17 January 2017
The interpretation boards in the gardens say that our bees and other pollinating insects are in serious decline; one of the things we’ve been asked when working at the gardens has been, “So why are the bees in trouble, anyway?”
There are a number of causes, of which the most important is probably loss of habitat. Bees need to eat. Throughout the year they need plenty of flowering plants so that they can collect enough nectar and pollen. We used to have large areas of wild flowers – wild flower meadows, roadside verges, and wild margins around cultivated fields on farms. However, over the last sixty years or so, we have lost 97% of wildflower meadows in the UK, mostly to intensive agriculture through site drainage, ploughing, increased use of weedkillers and fertilisers, and earlier cutting for silage. Many former meadows are now intensively managed and put down to fields growing mainly perennial rye-grass which is less attractive to bees, other pollinating insects or birds. It’s often easier for contractors to cut grass short, which looks tidier, rather than managing it in a more wildlife-friendly way (delaying cutting until after the flowers have seeded).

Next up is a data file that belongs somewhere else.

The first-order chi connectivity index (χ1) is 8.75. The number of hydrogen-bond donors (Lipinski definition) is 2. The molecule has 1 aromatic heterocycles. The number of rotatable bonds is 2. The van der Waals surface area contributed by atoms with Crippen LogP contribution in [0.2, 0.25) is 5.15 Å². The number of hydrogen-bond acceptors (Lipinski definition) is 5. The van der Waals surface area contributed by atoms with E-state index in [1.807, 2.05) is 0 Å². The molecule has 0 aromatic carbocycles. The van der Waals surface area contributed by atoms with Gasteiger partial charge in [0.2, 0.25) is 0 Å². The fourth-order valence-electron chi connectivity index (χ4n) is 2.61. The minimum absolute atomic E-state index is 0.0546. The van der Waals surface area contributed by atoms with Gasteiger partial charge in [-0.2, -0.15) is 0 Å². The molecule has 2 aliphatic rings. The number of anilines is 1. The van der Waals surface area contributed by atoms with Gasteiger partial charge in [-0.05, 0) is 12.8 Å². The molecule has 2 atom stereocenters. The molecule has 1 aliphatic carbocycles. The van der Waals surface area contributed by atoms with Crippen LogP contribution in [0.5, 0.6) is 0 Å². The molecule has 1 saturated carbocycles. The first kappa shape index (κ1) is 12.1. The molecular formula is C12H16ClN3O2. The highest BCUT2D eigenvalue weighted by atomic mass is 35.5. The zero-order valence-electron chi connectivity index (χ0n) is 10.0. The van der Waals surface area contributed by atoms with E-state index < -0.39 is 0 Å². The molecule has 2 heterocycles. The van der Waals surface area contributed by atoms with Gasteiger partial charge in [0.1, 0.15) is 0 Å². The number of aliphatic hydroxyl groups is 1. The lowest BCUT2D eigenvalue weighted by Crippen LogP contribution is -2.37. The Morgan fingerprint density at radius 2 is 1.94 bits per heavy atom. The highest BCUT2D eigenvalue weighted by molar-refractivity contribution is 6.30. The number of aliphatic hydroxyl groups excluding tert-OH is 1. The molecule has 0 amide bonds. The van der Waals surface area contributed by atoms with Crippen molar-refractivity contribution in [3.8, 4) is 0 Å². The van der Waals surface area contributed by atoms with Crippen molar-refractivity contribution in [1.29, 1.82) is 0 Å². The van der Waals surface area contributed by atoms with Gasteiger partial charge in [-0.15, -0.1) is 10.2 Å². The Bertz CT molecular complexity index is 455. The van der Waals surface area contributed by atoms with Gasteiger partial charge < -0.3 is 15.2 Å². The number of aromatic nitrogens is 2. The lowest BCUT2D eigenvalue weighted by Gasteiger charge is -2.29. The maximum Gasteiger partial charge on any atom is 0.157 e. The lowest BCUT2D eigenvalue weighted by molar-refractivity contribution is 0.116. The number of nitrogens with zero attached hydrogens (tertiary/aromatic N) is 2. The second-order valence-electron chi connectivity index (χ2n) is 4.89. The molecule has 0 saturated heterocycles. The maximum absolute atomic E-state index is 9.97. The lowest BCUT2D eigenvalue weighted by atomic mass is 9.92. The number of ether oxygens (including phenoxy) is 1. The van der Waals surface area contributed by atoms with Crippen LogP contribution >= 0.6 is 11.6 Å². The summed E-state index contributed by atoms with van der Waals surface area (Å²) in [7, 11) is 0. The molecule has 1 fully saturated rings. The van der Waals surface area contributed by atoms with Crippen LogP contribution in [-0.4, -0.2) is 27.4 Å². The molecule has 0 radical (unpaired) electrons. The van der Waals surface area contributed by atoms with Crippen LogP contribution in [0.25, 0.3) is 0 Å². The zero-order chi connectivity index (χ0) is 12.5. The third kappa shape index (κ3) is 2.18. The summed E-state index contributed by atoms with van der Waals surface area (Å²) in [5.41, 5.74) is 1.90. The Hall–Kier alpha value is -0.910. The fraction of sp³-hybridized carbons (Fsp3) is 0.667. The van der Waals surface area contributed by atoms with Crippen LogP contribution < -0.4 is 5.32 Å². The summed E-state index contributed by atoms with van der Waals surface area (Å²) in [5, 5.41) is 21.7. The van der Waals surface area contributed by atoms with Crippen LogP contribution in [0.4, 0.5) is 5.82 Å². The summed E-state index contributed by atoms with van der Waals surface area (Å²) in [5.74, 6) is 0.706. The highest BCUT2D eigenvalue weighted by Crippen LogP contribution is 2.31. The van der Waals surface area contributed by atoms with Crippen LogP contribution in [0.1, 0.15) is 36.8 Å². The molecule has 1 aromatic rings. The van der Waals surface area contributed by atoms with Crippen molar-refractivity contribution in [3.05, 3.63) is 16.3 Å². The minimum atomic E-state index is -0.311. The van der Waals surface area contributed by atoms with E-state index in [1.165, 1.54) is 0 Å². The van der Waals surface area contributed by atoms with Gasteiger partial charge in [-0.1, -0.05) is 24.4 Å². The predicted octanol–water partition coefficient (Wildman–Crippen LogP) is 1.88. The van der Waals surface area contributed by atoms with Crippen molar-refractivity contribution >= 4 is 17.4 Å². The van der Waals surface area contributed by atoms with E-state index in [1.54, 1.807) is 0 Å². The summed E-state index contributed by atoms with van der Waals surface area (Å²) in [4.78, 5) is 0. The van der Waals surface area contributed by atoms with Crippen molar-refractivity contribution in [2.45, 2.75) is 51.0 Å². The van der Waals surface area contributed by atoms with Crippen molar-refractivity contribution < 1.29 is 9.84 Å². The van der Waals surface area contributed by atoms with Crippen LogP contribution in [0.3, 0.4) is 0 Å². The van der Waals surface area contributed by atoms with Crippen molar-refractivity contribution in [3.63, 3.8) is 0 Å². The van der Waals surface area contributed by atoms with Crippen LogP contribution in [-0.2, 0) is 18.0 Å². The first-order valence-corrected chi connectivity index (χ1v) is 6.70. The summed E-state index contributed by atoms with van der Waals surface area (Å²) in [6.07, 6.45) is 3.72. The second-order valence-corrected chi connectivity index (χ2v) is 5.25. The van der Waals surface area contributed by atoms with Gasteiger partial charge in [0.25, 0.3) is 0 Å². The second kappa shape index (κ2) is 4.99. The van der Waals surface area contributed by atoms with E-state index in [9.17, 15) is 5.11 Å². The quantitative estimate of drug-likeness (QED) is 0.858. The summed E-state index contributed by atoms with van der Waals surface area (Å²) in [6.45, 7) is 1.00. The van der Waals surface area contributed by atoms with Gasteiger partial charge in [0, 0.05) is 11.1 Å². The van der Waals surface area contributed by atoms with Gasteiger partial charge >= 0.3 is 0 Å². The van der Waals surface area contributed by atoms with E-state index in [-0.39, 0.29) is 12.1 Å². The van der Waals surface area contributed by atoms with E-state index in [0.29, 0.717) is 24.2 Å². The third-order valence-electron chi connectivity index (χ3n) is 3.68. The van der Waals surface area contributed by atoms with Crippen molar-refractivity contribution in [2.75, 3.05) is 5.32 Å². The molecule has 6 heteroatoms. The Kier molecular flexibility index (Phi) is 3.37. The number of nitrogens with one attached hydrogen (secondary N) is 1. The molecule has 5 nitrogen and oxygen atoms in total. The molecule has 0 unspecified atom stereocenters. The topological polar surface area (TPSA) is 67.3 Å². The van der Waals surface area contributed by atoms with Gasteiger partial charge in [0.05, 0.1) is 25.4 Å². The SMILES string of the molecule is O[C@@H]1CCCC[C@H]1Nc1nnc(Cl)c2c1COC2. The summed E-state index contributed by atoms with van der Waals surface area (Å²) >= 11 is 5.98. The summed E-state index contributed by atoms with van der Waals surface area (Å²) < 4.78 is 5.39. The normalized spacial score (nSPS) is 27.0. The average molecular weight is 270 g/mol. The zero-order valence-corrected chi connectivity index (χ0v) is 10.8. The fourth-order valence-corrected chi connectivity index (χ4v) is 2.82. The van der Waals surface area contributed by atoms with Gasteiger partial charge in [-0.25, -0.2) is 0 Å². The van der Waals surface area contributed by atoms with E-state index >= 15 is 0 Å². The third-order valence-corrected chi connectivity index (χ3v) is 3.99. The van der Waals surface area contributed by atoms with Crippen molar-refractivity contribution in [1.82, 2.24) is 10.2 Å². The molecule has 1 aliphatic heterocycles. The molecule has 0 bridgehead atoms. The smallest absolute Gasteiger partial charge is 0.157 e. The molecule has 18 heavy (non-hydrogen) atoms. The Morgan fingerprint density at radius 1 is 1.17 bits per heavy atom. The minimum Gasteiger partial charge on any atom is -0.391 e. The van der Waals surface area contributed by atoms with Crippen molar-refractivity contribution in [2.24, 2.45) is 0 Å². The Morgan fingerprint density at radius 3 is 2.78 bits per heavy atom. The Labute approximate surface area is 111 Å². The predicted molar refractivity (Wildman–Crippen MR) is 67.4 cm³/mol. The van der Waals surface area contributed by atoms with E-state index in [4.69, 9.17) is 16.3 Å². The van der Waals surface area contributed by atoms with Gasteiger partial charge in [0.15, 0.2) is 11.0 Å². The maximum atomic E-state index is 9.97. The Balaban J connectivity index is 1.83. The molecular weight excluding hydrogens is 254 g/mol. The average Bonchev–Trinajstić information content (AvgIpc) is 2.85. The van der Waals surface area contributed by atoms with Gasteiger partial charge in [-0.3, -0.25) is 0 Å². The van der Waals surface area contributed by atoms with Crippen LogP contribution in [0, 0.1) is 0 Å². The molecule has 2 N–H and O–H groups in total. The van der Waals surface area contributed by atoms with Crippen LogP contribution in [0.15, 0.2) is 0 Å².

Friends of the Earth started the ‘Bee Cause’ campaign to raise awareness of the crisis facing bees – and us, as bees pollinate about 75% of our crops; even if it were possible for farmers to pollinate them by hand or machine, it would cost over a billion pounds to do so.
South Beds Friends of the Earth has contributed to the campaign by creating a number of bee-friendly habitats around Leighton Buzzard, planting mainly wild flowers to provide nectar and pollen for as much of the year as possible.
There’s a lot more information on the ‘Bee Cause’ part of the Friends of the Earth site, for example at https://www.foe.co.uk/page/learn-about-bees, with suggestions for ways you can help at https://www.foe.co.uk/page/the-bee-cause-act.
Meanwhile, we hope you enjoy watching the bees and other wildlife in these gardens throughout the year!